According to Schnell, there is a proposal, voted on in April, to eliminate a live recruiting period in April and September. But many coaches in women’s basketball have made it clear this weekend how they feel about the issue.

USC lands commitment from three-star center

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USC added to its 2017 recruiting class with a commitment from a 7-foot big man.

Andy Enfield and the Trojans beat out Florida, Vanderbilt and Tennessee for the services of Calvary Christian Academy (Florida) center Victor Uyaelunmo. He announced his college decision on Friday afternoon.

“It was the best fit for me academically and athletically,” Uyaelunmo said according to David Furones of the Sun Sentinel. “The basketball coaches really wanted me to come, and I thought it was the best place for me.

“They told me how they were going to use me, and they have a couple of guys leaving this year, so I just fit in right.”

Uyaelunmo is regarded as a three-star prospect by Rivals, however, ESPN rates him a four-star recruit. He joins a two-man class which includes four-star forward Jordan Usher.

The departure of Nikola Jovanovic, the Trojans’ leading rebounder during the 2015-16, was a surprising one, and one that left USC with a hole in the middle. While Uyaelunmo still has one more year before arriving on the Los Angeles campus, the Trojans have a promising piece in the paint for the future; a long, athletic big man who has the potential, in time, to become one of the nation’s top shot blockers.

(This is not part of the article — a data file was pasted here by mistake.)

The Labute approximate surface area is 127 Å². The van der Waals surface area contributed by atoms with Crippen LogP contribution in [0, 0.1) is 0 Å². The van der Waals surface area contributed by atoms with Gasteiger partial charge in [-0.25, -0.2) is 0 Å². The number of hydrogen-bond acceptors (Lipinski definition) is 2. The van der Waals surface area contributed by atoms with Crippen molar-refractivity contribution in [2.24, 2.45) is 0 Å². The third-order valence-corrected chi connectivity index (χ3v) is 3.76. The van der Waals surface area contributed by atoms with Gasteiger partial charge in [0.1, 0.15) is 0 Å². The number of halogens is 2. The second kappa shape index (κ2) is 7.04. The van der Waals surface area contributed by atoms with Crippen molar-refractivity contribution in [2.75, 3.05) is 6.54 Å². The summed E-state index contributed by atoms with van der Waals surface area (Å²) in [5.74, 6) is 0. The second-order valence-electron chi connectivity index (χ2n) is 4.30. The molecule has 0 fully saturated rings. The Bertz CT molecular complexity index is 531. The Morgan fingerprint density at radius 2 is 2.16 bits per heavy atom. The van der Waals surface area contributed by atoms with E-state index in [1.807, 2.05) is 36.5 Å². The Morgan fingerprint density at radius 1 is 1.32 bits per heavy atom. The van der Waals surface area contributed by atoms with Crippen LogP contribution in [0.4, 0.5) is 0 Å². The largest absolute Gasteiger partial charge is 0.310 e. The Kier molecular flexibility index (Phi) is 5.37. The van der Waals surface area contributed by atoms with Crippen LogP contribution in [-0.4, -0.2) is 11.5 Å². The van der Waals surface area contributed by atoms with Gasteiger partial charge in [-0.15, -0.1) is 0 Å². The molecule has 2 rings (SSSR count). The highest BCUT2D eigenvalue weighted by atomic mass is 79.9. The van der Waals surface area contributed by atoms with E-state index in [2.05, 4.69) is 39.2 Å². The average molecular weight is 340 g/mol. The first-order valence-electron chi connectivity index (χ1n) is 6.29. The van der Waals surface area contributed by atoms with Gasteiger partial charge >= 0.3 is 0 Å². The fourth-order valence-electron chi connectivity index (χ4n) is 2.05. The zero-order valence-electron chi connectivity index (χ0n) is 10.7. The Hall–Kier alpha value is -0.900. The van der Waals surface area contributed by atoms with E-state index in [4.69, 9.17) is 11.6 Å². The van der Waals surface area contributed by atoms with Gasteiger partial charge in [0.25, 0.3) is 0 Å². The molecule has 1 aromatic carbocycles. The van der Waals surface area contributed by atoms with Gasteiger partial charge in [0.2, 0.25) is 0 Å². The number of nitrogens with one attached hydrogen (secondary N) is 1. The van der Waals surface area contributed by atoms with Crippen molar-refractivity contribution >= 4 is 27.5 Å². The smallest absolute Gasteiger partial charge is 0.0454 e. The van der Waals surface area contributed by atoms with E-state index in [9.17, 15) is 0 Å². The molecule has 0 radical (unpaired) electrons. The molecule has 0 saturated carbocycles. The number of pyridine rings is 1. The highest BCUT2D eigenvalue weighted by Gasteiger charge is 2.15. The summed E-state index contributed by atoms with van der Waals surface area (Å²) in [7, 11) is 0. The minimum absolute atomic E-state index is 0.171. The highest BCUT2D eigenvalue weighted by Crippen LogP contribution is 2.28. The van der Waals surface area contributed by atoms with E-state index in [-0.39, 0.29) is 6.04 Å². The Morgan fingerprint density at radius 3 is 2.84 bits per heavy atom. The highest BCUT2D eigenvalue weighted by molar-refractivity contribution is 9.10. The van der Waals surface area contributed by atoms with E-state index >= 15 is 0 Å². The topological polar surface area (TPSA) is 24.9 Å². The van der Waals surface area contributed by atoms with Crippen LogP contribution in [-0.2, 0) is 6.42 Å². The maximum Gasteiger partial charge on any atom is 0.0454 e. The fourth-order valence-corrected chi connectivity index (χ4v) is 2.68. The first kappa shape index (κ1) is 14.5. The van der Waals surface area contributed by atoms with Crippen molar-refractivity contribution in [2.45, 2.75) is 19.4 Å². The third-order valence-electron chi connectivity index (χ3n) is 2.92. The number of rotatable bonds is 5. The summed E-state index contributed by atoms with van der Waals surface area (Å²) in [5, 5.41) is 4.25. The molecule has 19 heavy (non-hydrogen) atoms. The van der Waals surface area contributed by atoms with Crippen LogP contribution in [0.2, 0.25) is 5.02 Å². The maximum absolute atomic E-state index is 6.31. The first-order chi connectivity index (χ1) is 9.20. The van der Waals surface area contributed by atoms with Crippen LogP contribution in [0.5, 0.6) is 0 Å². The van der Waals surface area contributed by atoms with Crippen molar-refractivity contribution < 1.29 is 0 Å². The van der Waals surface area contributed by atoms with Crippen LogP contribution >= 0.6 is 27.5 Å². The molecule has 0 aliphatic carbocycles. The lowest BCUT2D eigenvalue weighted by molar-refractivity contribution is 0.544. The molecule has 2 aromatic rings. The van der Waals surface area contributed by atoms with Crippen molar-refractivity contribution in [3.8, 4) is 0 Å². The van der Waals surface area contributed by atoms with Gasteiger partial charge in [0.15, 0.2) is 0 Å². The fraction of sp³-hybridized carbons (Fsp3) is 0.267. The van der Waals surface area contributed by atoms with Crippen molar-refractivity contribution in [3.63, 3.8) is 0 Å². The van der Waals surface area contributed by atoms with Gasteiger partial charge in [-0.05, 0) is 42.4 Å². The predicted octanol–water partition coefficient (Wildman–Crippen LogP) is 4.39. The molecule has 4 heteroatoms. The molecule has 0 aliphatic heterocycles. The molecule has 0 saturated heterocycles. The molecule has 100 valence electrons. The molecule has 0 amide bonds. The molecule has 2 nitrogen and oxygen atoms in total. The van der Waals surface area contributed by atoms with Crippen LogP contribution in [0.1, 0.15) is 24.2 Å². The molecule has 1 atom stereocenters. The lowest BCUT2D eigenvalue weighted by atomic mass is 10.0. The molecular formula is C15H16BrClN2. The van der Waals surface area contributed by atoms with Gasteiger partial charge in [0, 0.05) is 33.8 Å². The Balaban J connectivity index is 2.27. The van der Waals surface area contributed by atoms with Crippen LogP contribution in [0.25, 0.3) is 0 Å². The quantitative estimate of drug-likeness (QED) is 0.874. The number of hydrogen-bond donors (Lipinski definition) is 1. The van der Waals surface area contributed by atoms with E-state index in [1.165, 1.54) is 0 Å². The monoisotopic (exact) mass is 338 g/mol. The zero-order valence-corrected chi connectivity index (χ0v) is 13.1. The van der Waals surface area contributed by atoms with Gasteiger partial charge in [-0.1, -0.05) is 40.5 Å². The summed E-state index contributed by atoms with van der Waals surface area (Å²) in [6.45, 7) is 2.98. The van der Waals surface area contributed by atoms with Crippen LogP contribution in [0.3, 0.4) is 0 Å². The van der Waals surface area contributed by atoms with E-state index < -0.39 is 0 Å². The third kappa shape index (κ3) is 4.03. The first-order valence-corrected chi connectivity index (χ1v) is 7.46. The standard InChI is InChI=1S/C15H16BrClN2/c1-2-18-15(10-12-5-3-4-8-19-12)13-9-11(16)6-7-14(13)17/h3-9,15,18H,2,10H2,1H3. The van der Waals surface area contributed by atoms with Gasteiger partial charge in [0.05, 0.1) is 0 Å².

Uyaelunmo played for Nike South Beach in the EYBL this spring and summer. In 12 appearances, he averaged 5.0 points. 5.9 rebounds and 1.0 block in 17.6 minutes per game.

VIDEO: Rupp Arena’s new video board arrives

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Rupp Arena is getting a makeover. Take a peak as the new video board arrives and is put together:

Five-star freshman ruled ineligible to play for Villanova this season

Jay Wright
(AP Photo/Matt Rourke)
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Omari Spellman will not be eligible to play for Villanova this season, the school announced on Friday morning.

“We are extremely disappointed for Omari,” stated Villanova head coach Jay Wright. “While we don’t agree with the NCAA’s decision, we are members of the association and respect it. We understand why the NCAA felt it had to rule this way.”

“We will make a positive out of this for Omari. He will concentrate on his academics and individual development this season. In the long run Omari will be a better student and player for this experience.”

Spellman is a top 20 recruit that played for St. Thomas More this past season. At 6-foot-9, 260 pounds, Spellman was going to be counted on to play a major role in replacing Daniel Ochefu, the 6-foot-11 center that graduated this past spring. Without Spellman, Villanova will have to rely on inconsistent senior Darryl Reynolds to man their front line.

It is worth noting, however, that Reynolds did average 9.0 points and 10.6 boards in three games Ochefu missed last year. That was the first time in his career that he was given consistent minutes.

Spellman will be allowed to continue to practice with Villanova as he takes an academic redshirt.